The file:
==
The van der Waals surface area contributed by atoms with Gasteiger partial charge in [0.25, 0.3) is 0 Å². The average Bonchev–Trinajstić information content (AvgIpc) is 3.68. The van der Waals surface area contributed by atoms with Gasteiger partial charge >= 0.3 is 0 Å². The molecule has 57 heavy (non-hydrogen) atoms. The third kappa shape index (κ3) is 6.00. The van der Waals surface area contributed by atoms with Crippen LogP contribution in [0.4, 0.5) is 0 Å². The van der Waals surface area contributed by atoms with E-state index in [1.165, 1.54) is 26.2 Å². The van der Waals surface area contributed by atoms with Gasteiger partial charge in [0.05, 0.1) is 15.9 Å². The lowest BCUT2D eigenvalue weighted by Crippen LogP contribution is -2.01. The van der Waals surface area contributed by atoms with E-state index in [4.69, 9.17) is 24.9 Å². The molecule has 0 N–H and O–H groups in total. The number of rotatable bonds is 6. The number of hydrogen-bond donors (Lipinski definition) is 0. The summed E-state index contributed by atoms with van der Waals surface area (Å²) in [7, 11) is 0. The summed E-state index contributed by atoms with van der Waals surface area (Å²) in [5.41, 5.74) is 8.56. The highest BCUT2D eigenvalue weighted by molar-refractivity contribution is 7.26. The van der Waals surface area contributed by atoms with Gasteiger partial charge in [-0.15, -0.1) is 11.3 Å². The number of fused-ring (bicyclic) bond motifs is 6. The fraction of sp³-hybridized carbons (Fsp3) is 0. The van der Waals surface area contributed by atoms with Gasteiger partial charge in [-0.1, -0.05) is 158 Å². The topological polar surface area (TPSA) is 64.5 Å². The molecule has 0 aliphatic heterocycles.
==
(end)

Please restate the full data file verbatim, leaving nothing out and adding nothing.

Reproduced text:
The van der Waals surface area contributed by atoms with Gasteiger partial charge in [0.25, 0.3) is 0 Å². The average Bonchev–Trinajstić information content (AvgIpc) is 3.68. The van der Waals surface area contributed by atoms with Gasteiger partial charge >= 0.3 is 0 Å². The molecule has 57 heavy (non-hydrogen) atoms. The third kappa shape index (κ3) is 6.00. The van der Waals surface area contributed by atoms with Crippen LogP contribution in [0.4, 0.5) is 0 Å². The van der Waals surface area contributed by atoms with E-state index in [1.165, 1.54) is 26.2 Å². The van der Waals surface area contributed by atoms with Gasteiger partial charge in [0.05, 0.1) is 15.9 Å². The lowest BCUT2D eigenvalue weighted by Crippen LogP contribution is -2.01. The van der Waals surface area contributed by atoms with E-state index in [4.69, 9.17) is 24.9 Å². The molecule has 0 N–H and O–H groups in total. The number of rotatable bonds is 6. The number of hydrogen-bond donors (Lipinski definition) is 0. The summed E-state index contributed by atoms with van der Waals surface area (Å²) in [7, 11) is 0. The summed E-state index contributed by atoms with van der Waals surface area (Å²) in [5.41, 5.74) is 8.56. The highest BCUT2D eigenvalue weighted by molar-refractivity contribution is 7.26. The van der Waals surface area contributed by atoms with Gasteiger partial charge in [-0.15, -0.1) is 11.3 Å². The number of fused-ring (bicyclic) bond motifs is 6. The fraction of sp³-hybridized carbons (Fsp3) is 0. The van der Waals surface area contributed by atoms with Gasteiger partial charge in [-0.1, -0.05) is 158 Å². The topological polar surface area (TPSA) is 64.5 Å². The molecule has 0 aliphatic heterocycles.